Thankfully, by this stage, The Scotsman might be entirely illegible.

 

––––––––––
* the term fresh fish is of course relative. On the high-street, at supermarkets and in city restaurants fresh fish really means days old so, when patiently waiting for your number to be called at the fish-counter, be ready to ask where your fish is from and how many days ago your fish was likely caught. Supermarkets invent terms to suit their needs and, as a discerning consumer, it really is your right to challenge nonsense. At Octane we have therefore made a new, differentiated and entirely transparent definition – Ocean fresh. Simply put, it means caught and eaten same-day.

 

Catching brown crab

Not easy to find but, if you know the types of nooks they live in, patience and a lung full of air is all you need to catch a fair size brown crab for the pot.

On this occasion the sea is choppy and, not wanting a kayak anchored on the surface whilst diving, I swim to a reef previously spotted from cliffs above, take a lung full of air and dive to orientate myself with the lie of the bed.

On a second descent I start my sweep at the deepest part of the reef where the rock meets a sandy gully. Visibility is limited today to about thee metres and I swim and wriggle and pull myself along looking under rocks, ledges and cracks in a methodical manner so as not to miss any ground.

Wearing dive gloves I am mindful that a veteran could otherwise have fun with my fingers. Its claws are designed to sever flesh and to break bones and any animal cornered is treated in much the same way as a car meeting its life’s end at the hands of the wrecker’s claw.

First, the saw claw cuts and sevvers flesh and sinew and then the other club claw squashes and breaks bone and cartilage. Both claws are differently shaped for efficiency with each separate task. If the crab is attacking crustaceans it uses the two claws in reverse to above.

A dimpled edge to their body gives them the comic resemblance of a Cornish pasty. This said they have the charm of a battle tank. Red brown in colour, robust and heavy set, with a bone hard shell and a low gait defensive profile; their powerful claws are menacingly highlighted with black tips at the business end.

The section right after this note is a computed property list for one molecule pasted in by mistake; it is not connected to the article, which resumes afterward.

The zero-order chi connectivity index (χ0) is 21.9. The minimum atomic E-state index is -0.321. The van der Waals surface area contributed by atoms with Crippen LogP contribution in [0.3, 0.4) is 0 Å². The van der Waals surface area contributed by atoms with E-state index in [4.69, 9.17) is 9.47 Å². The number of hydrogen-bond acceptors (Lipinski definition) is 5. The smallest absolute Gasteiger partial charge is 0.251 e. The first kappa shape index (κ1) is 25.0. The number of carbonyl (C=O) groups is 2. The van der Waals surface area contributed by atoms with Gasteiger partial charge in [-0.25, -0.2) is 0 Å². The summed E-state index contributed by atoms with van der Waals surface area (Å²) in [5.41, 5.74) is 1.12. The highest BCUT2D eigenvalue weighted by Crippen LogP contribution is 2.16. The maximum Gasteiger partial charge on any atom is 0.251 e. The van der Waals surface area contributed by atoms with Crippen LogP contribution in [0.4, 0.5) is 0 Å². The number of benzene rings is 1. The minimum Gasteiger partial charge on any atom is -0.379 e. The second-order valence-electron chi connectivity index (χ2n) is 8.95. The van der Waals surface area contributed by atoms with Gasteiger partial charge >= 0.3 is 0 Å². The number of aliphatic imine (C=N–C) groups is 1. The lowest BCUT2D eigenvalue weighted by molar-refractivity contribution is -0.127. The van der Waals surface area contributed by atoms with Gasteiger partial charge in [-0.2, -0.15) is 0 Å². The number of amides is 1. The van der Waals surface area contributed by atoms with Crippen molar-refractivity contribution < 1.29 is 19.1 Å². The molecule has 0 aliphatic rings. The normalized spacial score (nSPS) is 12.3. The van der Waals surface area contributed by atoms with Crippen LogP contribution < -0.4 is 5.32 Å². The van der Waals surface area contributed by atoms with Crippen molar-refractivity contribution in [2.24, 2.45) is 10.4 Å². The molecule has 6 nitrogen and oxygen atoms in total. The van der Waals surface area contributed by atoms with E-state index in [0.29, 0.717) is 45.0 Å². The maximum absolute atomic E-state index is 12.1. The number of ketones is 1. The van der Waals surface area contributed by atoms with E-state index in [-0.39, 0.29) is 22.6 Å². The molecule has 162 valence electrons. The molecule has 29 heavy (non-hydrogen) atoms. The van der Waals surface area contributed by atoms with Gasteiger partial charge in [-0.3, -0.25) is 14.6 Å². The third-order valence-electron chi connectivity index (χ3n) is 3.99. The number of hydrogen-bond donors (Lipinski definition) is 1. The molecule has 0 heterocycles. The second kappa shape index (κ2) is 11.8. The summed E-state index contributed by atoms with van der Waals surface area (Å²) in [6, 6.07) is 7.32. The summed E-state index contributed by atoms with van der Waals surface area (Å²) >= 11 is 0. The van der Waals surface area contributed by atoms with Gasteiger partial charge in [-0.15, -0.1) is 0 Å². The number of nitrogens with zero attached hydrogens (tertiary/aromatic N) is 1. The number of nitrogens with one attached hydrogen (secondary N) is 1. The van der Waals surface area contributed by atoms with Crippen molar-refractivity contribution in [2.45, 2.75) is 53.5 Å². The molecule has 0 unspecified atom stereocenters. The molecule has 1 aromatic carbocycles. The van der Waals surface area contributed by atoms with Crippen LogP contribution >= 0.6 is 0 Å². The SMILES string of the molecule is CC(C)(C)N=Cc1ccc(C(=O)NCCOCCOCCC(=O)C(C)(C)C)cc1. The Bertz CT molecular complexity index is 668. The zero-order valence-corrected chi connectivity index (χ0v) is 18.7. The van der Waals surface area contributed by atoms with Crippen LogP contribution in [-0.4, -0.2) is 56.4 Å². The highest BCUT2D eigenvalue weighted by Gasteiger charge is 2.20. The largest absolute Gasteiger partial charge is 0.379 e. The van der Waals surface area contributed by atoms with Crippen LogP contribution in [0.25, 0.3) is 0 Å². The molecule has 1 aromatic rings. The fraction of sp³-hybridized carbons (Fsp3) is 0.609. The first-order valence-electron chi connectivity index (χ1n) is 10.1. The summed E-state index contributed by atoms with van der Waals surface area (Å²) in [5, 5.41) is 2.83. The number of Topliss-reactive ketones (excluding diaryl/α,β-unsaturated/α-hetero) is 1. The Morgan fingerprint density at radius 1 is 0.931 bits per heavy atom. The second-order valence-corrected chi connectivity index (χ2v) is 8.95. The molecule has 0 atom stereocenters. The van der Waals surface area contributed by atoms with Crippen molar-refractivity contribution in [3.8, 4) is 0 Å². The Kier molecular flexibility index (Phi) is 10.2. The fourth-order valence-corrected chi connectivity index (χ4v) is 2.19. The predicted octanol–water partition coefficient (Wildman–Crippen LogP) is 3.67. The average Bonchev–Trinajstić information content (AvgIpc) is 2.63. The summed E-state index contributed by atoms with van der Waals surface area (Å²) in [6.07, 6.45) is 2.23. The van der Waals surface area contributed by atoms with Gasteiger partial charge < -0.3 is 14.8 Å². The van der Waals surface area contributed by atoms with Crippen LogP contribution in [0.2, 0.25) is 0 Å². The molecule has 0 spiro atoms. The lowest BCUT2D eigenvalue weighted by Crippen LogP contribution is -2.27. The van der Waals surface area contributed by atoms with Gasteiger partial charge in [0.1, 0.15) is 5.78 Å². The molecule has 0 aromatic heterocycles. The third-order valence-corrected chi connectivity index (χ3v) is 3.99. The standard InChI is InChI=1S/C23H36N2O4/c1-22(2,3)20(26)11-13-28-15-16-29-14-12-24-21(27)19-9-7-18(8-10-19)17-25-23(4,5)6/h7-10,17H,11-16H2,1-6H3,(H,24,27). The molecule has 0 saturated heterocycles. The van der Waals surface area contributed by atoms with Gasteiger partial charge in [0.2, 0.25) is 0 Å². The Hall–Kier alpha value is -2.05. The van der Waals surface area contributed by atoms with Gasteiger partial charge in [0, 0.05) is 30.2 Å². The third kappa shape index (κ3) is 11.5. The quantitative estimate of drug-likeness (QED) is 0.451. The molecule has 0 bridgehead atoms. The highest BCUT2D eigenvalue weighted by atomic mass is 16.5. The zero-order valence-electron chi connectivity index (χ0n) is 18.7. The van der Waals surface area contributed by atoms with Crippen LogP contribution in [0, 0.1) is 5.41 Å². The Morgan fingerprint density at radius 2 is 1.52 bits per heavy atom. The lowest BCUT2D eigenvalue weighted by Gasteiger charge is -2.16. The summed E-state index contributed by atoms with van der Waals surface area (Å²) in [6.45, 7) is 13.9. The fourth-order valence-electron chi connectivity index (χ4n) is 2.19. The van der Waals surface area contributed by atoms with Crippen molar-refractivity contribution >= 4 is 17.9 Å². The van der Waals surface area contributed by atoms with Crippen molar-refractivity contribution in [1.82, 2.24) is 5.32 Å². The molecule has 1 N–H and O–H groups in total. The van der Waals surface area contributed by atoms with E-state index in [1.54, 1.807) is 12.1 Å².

The brown crab is the most popular edible crab in the British Isles and the one most likely to be seen on ice in supermarkets.

A decent sized crab is a good meal full of vitamins and minerals and the sure way to know how ‘full’ a crab is under its armour is by judging the age of its shell – if it’s covered in barnacles and marks it is mature and the crab will be sure to have grown into its shell suit. If on the other hand the shell is new then it is likely the crab within is still growing.

Before completing my sweep around the reef I find a crab. Decent sized and aware of my presence, he has backed up under a ledge making it hard to grab his claws. I reach down to my ankle strap where I keep a crab hook by way of a fashioned coat hanger and slowly pass the tool over the his back and behind into the rock cranny to stop him backing up further. I carefully pull the crab towards me, his claws snapping at my fingers, both of us stare at each other all the while.

Running low on fuel, I know that if I did not have him swiftly on the open sand I will have to the surface. As he slides into the open I use the hook to keep him low to the sand with a downward pressure on his carapace whilst I grab beyond his claws for the forearms.

With the hook between my teeth I swim to the surface, both my hands holding claws. I gasp for air at the surface and wonder which is more difficult: swimming to shore laden with dive weights, both hands occupied with an angry crab or treading water in choppy sea whilst trying to put the warring beast into a dive bag.

Either way supper will be delicious.